A network load balancing cluster on Windows, Linux or AIX – the farm cluster

High availability and scalability of web services with a network load balancing cluster

The SafeKit farm cluster implements a network load balancing cluster among several servers. It provides a simple solution to critical application scalability and high availability.

In a network load balancing cluster, the same application runs on each server, and the load is balanced by the distribution of network activity on the different servers of the farm. This type of cluster is suited to front-end applications like web services.

The SafeKit software saves the cost of hardware load balancers. It does not require specific servers above the farm for implementing the network load balancing cluster.

Farm cluster - A network load balancing cluster on Windows, Linux or AIX

The network load balancing is very efficiently implemented by a network filter driver. This driver works on Windows, Linux and AIX (even on Windows 7 and 8).

SafeKit provides a generic farm module to build a network load balancing cluster. You can write your own farm module for your application starting from the generic farm module. Apache and Microsoft IIS are examples of farm modules.

Combined with the farm cluster, you can also implement a mirror cluster with real-time file replication and failover.

Example: Apache load balancing and failover

If you want to implement this demonstration of Apache load balancing and failover, read the following article.

Principle of a virtual IP address in a network load balancing cluster

The virtual IP address is configured locally on each server in the network load balancing cluster.

The input traffic for the virtual IP address is received by all the servers and split among them by a filter inside each server's kernel.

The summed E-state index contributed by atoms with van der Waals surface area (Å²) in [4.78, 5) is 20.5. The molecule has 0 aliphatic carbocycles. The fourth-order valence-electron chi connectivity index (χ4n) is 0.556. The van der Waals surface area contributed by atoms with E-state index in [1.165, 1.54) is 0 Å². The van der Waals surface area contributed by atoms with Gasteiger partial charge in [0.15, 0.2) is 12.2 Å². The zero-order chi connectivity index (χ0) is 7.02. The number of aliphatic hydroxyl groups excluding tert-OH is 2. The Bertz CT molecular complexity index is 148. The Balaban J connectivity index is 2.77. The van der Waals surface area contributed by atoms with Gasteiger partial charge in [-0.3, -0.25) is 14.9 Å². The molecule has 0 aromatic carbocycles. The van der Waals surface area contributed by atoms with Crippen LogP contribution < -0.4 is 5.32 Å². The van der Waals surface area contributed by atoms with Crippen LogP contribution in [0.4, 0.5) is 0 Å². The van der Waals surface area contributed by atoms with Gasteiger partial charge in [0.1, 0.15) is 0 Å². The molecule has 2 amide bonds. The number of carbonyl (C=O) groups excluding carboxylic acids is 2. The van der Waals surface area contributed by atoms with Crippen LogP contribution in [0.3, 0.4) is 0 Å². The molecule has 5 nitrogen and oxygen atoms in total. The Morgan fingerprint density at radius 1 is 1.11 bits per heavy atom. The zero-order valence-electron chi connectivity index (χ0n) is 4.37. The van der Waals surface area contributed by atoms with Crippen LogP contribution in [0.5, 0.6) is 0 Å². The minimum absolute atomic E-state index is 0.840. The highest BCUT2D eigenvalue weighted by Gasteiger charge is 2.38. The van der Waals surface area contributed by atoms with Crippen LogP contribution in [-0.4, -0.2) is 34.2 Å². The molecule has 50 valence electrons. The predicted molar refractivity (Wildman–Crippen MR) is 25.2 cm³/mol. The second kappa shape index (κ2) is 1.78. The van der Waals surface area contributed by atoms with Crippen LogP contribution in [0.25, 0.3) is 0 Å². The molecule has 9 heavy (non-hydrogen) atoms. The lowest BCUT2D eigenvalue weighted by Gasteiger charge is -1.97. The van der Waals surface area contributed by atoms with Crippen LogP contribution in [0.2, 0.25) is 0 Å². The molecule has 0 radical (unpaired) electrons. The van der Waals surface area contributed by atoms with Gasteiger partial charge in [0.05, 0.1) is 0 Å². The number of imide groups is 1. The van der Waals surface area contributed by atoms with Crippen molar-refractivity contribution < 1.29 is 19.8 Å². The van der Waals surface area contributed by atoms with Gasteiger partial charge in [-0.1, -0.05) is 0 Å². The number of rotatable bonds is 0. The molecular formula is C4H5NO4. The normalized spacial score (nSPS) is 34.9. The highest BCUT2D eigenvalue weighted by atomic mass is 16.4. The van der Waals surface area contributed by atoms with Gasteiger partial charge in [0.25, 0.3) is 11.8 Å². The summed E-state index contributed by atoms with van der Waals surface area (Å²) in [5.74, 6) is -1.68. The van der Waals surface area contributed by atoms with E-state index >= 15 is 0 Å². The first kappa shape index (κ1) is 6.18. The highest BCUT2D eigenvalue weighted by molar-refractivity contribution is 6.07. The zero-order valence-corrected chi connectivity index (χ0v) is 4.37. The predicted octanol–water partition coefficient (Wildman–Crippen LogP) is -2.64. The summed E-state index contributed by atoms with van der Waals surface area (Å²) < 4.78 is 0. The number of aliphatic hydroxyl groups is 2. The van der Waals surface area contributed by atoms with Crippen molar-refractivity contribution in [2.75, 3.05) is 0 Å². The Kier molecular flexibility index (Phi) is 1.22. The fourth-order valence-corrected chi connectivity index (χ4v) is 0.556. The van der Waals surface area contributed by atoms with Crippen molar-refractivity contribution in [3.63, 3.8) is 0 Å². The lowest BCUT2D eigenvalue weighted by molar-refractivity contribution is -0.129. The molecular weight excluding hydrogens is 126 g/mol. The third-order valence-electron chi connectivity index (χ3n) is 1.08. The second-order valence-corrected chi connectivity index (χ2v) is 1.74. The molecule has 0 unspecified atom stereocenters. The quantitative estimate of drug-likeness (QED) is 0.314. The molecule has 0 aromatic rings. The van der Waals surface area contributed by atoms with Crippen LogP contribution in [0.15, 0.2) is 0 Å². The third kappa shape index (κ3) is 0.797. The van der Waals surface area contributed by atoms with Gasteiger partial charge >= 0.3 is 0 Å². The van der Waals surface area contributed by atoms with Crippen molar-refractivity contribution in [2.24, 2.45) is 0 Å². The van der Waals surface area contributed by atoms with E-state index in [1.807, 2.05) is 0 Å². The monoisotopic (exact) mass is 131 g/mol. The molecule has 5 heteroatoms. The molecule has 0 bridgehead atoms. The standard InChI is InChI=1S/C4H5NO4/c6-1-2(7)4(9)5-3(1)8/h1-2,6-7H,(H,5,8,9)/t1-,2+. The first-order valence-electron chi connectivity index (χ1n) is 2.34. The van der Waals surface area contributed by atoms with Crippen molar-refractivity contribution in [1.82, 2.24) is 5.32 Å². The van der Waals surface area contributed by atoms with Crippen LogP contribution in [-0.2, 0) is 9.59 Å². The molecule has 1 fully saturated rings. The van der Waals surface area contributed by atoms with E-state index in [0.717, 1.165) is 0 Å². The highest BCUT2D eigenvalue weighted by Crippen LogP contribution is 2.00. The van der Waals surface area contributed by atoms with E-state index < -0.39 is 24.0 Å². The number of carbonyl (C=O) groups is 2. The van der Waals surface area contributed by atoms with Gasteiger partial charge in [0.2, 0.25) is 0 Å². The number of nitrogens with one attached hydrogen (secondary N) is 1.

The network load balancing algorithm inside the filter is based on the identity of the client packets (client IP address, client TCP port). Depending on the identity of the client packet input, only one filter in a server accepts the packet; the other filters in other servers reject it.

Once a packet is accepted by the filter on a server, only the CPU and memory of this server are used by the application that responds to the request of the client. The output messages are sent directly from the application server to the client.

If a server fails, the SafeKit membership protocol reconfigures the filters in the network load balancing cluster to re-balance the traffic on the remaining available servers.

Note that a comparison between Microsoft NLB and SafeKit network load balancing is available here.  And note that SafeKit network load balancing is working not only on Windows (including Windows 7 and 8) but also on Linux and AIX.

Stateful or stateless web services in a network load balancing cluster

With a stateful server, there is session affinity. The same client must be connected to the same server on multiple HTTP/TCP sessions to retrieve its context on the server. In this case, the SafeKit load balancing rule is configured on the client IP address. Thus, the same client is always connected to the same server on multiple TCP sessions. And different clients are distributed across different servers in the farm. This configuration is used when there are session affinities.

With a stateless server, there is no session affinity. The same client can be connected to different servers in the farm on multiple HTTP/TCP sessions; because there is no context stored locally on a server from one session to another. In this case, the SafeKit load balancing rule is configured on the TCP client session identity. This configuration is the one which is the best for distributing sessions between servers, but it requires a TCP service without session affinity.

If you are also interested by real-time replication and failover in a mirror cluster, read this article.


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